void callp( ) { int new_perl = 0; dTHX; if ( my_perl != NULL ) printf ("my_perl == %ul\n", my_perl); else { printf ("my_perl was NULL\n"); PERL_SET_CONTEXT(mine); perl_for_cb = perl_clone(mine, CLONEf_KEEP_PTR_TABLE); PERL_SET_CONTEXT(perl_for_cb); // The following seems not necessary //CLONE_PARAMS clone_param; clone_param.stashes = NULL; clone +_param.flags = 0; clone_param.proto_perl = perl_for_cb; new_perl = 1; } dSP; SV* callback = get_sv("MPV::Simple::callback",0); SV* data = get_sv("MPV::Simple::callback_data",0); ENTER; SAVETMPS; PUSHMARK(SP); EXTEND(SP,1); PUSHs(sv_2mortal(newSVsv(data))); PUTBACK; perl_call_sv(callback,G_DISCARD); SPAGAIN; PUTBACK;FREETMPS;LEAVE; // I don't know whether this is important if ( new_perl ) { perl_free(my_perl); PERL_SET_CONTEXT(mine); } }
    The callback data and the reference to the perl function was saved in a global perl variable in Simple.pm, before the xs function is called (this was similarly effectiv as the complex MY_CTX stuff). The XS function is:
    void _xs_set_wakeup_callback(MPV::Simple ctx, SV* callback) CODE: { void (*callp_ptr)(void*); callp_ptr = callp; mpv_set_wakeup_callback(ctx,callp_ptr,NULL); }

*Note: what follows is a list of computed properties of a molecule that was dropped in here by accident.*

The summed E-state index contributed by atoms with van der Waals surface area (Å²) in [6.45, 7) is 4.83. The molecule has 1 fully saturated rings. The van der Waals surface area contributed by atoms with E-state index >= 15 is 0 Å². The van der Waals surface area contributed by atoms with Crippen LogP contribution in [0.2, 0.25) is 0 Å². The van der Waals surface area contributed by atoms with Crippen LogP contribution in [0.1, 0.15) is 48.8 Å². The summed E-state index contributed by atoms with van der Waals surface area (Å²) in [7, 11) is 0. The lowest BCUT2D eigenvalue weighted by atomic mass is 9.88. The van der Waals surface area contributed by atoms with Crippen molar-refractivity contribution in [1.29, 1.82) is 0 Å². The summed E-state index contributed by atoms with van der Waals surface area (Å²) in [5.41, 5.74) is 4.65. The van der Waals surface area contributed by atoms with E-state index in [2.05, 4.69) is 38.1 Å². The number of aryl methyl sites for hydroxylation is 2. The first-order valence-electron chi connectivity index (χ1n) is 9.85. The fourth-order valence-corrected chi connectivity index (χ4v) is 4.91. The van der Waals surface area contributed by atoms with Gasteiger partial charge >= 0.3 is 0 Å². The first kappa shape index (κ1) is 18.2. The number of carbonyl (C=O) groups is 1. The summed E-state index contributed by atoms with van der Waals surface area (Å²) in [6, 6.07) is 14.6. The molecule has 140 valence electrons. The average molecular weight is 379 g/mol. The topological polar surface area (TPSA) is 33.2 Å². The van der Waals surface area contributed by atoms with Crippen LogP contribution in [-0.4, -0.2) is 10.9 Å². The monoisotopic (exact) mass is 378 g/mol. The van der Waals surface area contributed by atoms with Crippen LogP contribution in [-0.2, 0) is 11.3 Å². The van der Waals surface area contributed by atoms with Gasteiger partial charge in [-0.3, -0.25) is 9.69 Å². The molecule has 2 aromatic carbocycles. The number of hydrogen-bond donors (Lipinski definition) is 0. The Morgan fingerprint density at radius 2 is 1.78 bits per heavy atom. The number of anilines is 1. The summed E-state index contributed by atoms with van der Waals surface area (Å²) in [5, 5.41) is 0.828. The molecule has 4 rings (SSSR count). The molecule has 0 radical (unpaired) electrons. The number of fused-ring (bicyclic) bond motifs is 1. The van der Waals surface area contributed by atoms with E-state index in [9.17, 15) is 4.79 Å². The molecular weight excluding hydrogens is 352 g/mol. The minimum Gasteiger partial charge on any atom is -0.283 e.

Unfortunately in more complex examples there are sometimes new segfaults, sometimes it works smoothly. I think the problem is the complex structure of the thread for event handling in mpv. If someone has a further idea to implement this all in perl, it would be great. I am still interested in learning and understanding XS more... Thanks all, Max
      The explained segfault problem could be solved by cloning perl in the c callback handler as follows
      Not really. The problem is that the interpreter you're trying to clone is owned by another thread. That thread might be actively executing, causing the state of that interpreter structure (and all the data hanging off it) to be changing at the same time that a second thread is trying to clone it.

      It all depends on what the original perl thread is doing. If it just calls a 'start event loop' function in mpv which suspends the thread and lets mpv's own threads take over to do all the active work and callbacks, then you could just set my_perl to point to the original perl's interpeter and let the mpv thread update that. If multiple mpv threads can call callbacks simultaneously, then you'd need either to have a lock so that only one thread can use the interpreter at a time, or you'd need to create enough perl threads such that there is a big enough pool of interpreters to be borrowed by all active mpv threads. Of course with multiple interpreters you'd have the issue of only one interprter getting updated, not necessarily the one you want.